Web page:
Cervical cancer is often thought of, and erroneously so, as a disease that primarily affects young women. Because of this, many older women fail, or simply refuse, to keep up with appropriate screening as they age.
While current guidelines indicate that screening can be stopped for average risk patients after age 65, many women lack the appropriate amount of screening history to accurately assess their risk. Reasons for little or no screening history range from economic reasons to personal reason, with some out rightly refusing to subject herself to the ‘painful’ and most ‘dis-comforting’ pap smear procedure.
A new study in the American Journal of Preventive Medicine found that incidence rates of cervical cancer do not begin to decline until 85 years of age among women without a hysterectomy and that women over 65 who have not been recently screened may benefit from continued surveillance.
“An older woman who has not had her cervix surgically removed has the same or even higher risk of developing cervical cancer compared to a younger woman,” said lead investigator Mary C. White, ScD, Chief of the Epidemiology and Applied Research Branch, Division of Cancer Prevention and Control, Centers for Disease Control and Prevention (CDC), Atlanta, GA.
“Women who have not had a hysterectomy need to continue to be screened until age 65, and possibly later if they have not been screened for many years or are at special risk, consistent with current U.S. Preventive Services Task Force recommendations.”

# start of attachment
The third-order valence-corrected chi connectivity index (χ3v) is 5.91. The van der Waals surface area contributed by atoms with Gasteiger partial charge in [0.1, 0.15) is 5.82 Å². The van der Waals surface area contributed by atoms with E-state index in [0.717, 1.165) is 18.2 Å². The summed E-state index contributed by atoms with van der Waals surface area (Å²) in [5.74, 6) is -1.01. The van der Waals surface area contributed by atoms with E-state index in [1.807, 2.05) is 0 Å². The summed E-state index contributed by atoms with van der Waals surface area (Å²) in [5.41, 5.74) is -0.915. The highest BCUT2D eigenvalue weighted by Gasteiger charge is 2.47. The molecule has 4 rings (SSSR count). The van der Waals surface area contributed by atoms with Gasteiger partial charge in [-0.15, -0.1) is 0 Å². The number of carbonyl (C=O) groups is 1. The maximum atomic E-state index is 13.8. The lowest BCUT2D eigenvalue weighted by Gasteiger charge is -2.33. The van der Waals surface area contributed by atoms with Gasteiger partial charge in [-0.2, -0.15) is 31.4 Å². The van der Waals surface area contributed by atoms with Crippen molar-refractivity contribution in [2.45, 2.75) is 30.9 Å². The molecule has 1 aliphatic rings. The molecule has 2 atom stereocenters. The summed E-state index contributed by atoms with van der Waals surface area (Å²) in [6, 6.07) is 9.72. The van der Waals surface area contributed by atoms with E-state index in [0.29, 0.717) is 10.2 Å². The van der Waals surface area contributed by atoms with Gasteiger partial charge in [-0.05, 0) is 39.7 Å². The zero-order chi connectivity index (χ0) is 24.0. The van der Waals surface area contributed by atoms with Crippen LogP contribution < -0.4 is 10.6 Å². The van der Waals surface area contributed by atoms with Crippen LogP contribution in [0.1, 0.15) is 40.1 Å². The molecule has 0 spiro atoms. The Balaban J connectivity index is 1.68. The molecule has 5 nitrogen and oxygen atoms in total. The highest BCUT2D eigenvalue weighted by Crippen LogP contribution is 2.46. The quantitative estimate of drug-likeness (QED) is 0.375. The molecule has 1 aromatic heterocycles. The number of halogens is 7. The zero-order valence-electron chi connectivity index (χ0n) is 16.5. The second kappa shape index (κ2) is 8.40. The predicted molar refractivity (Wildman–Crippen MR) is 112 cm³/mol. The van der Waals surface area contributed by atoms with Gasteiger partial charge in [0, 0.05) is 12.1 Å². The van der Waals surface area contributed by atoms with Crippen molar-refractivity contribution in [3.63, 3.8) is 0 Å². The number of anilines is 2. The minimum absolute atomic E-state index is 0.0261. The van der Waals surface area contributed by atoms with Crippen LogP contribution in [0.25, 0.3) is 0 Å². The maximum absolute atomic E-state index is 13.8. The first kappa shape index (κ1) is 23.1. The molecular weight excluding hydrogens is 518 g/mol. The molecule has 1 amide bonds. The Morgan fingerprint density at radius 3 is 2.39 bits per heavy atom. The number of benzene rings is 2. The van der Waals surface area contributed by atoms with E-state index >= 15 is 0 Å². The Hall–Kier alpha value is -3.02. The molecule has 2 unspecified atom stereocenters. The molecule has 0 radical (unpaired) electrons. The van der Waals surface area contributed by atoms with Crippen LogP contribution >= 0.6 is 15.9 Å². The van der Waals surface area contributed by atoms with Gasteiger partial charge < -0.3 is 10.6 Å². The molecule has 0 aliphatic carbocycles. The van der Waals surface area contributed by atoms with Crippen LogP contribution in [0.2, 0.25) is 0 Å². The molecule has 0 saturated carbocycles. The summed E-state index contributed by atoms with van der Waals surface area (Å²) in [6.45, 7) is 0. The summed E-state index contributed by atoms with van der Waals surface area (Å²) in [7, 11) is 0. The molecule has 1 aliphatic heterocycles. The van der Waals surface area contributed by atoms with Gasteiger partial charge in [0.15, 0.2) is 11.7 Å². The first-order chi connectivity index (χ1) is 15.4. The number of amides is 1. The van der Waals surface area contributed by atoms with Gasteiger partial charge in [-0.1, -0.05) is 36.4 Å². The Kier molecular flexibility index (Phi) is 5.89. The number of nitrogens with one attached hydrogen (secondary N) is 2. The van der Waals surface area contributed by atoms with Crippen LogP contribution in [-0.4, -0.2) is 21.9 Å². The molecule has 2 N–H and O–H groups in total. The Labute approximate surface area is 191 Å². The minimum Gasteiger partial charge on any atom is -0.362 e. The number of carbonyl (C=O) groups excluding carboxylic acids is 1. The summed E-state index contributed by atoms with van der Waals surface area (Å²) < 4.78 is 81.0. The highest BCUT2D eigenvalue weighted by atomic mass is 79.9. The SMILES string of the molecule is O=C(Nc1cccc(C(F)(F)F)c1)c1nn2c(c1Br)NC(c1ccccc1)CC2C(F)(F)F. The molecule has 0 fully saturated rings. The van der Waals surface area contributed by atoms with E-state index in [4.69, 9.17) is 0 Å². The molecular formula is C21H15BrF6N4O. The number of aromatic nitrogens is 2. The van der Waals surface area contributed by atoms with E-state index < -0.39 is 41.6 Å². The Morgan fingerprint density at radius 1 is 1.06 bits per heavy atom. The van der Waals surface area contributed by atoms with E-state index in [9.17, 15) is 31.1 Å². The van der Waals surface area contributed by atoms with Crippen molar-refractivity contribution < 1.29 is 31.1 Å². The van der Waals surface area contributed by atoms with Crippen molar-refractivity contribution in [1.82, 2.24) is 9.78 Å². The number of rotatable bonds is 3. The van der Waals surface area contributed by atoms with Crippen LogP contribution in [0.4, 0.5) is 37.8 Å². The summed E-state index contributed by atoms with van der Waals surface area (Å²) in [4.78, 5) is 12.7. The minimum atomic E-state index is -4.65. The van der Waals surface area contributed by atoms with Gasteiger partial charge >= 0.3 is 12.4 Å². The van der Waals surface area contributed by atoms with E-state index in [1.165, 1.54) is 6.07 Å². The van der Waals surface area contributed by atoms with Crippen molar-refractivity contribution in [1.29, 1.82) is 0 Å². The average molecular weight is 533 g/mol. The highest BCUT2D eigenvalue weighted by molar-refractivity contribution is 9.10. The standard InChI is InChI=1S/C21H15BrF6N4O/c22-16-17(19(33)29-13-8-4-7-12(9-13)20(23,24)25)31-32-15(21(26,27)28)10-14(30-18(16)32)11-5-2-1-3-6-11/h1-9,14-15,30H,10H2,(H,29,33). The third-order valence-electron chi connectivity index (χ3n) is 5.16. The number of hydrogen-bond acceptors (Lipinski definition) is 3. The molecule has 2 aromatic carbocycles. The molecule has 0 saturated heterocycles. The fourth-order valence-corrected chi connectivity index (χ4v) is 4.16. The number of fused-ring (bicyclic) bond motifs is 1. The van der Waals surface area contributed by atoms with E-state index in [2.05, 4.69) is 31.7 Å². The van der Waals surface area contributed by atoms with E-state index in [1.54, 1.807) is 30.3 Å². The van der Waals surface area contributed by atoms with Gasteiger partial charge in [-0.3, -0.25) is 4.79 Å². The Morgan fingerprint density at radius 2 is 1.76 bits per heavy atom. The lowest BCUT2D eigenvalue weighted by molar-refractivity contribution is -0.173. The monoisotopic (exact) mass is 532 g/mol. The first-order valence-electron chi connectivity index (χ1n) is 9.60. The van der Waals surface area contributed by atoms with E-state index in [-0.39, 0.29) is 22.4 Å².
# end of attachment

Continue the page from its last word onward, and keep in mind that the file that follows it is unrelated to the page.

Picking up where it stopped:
Current guidelines stipulates that three consecutive negative cytology results or two consecutive negative co-test results within the last 10 years, with the most recent test within the last 5 years, are considered sufficient reason to stop screening average risk women after age 65.
Using data from the 2013 and 2015 National Health Interview Survey (NHIS), investigators looked at the use of screening tests and rates of cervical cancer for women 65 years of age and older. The data also revealed that many women approaching the “stopping” age of 65 were not getting sufficient screening.
Researchers have been able to establish that the proportion of women were not recently screened increased with age. While only 12% of women in their 40s had no recent screening history, that number progressively increased for women in their 50s and 60s. Nearly 850,000 women aged 61-65 years had not been screened within the last five years.
Premature discontinuation of routine screening among women in the years before age 65 could contribute to preventable cases of invasive cervical cancer and deaths.
Cervical cancer can affect women of all ages. This new study highlights the importance of regular screening for older women who are at high risk or without documentation of adequate prior screening in order to help prevent cervical cancer deaths.
Dr White, in her concluding remarks urgently recommends;
“In the short term, efforts could be undertaken to clarify misperceptions about the risk of cervical cancer among older women and providers.”
“Messages about a ‘stopping age’ need to emphasize the recommendation for an adequate screening history of previous negative tests before screening is discontinued, not just chronologic age.”
Excerpt from Science Daily.